A new over-the-counter pill has been approved by the FDA for use in high-achieving kids. The drug stimulates the nervous system much like coffee, but with no adverse side effects apparent after a full two days of testing on ten adults. Many parents complain about their kids being tired after a full day of school and after school activities. This new drug, named "Zip 45" could help kids complete their homework even after a long, hard day and no matter how late they begin. Researchers say it takes only 45 seconds to enter the bloodstream and get to work to relieve symptoms of exhaustion so prevalent in teenagers today with busy schedules.
"Our son sometimes gets home from a baseball game at 10:00 PM and has a test the next day," said Mrs. Darinda Ledbetter, a parent at Greenwood High School in Emmett, Alabama. " I don't know where these teachers' priorities are, giving them tests on the day after a game. I mean, what are they in sports for except to have fun, stay outta trouble, and get a college scholarship? Geez, they won't have to study in college anyway if they're on the team, why waste their time doing it now? But with a pill, at least he can pass the test," she said. "It's very expensive, so we'll quit our regular dental, eye, and immunization checkups for the whole family in order to pay for the pills. He's only young once, and parents have to make sacrifices."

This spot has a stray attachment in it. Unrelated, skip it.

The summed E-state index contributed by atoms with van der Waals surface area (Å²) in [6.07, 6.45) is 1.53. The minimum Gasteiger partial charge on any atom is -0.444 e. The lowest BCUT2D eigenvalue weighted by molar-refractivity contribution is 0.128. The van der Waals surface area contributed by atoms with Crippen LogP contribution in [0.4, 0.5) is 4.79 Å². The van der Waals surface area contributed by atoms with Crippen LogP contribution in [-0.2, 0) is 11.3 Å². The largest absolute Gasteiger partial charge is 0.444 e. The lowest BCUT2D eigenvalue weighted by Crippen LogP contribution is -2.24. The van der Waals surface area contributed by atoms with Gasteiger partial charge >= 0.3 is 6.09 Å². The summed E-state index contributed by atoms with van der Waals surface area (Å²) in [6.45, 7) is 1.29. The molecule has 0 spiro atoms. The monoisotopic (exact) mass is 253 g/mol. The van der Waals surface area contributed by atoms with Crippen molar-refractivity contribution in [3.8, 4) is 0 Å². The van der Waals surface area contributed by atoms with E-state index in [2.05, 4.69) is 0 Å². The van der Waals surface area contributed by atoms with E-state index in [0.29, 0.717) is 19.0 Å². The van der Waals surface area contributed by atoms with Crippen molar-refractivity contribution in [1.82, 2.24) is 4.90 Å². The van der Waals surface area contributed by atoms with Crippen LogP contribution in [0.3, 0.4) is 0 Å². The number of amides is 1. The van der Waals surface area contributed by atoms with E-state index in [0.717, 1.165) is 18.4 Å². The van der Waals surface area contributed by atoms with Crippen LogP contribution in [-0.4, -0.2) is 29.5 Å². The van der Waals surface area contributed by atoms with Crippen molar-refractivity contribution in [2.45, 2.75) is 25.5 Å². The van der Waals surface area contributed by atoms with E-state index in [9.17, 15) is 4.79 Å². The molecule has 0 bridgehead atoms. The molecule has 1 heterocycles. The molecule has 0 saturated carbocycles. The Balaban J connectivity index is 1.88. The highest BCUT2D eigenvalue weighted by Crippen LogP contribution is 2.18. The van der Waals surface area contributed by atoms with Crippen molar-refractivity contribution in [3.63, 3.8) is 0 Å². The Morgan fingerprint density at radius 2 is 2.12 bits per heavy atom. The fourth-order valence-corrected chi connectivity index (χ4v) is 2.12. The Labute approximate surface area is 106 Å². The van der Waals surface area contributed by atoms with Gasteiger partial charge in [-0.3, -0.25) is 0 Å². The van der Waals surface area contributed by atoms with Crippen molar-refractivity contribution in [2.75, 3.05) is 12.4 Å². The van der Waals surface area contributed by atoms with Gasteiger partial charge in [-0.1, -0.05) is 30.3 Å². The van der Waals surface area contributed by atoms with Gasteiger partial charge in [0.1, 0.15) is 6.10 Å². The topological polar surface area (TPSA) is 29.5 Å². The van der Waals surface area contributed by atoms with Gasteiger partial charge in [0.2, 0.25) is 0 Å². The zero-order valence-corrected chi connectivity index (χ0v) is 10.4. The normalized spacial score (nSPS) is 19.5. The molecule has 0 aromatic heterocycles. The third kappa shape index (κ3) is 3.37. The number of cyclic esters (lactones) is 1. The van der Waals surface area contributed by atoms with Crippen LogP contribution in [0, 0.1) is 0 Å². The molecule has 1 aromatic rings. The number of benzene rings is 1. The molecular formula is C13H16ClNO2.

Another parent at a high school in Mountain Brook, Alabama, said the drug would allow her daughter to study longer and harder than the other kids in her class so she could become valedictorian and cinch her bid for a place at an Ivy League school in the fall of 2006.
"Victoria cannot hope to compete with other kids from around the world to go to Harvard, Yale, or Princeton, if she doesn't make above 100 on every assignment and test. Her after school activities also cannot suffer, because that will be the hook that makes her stand out. Those schools can't possibly ignore a world champion power eater who trains eight hours a day on top of a rigorous advanced academic curriculum and a bevy of volunteer work every weekend. With this one little pill, other kids who can't afford it don't have a chance," said Mrs. Lance Jacobs, III.
No long-term studies have been conducted. Dr. Hoof Mandle, head researcher for Energi Labs, Inc., maker of Zip 45, says the drug is "only meant to be used once every so often, not regularly."
Yet their campaign ad jingle says, "Zip 45 is a part of every active day. Take it for life!"
The pills got approval thanks to a massive lobbying effort by the pharmaceutical industry, Little League, and Parents Plus, a non-profit organization dedicated to "pushing children to their potential and beyond."
"Dude," says Duskin Ladari of Midwestern Alabama State Community College, "Now we can party 24/7. Zip 45 rocks."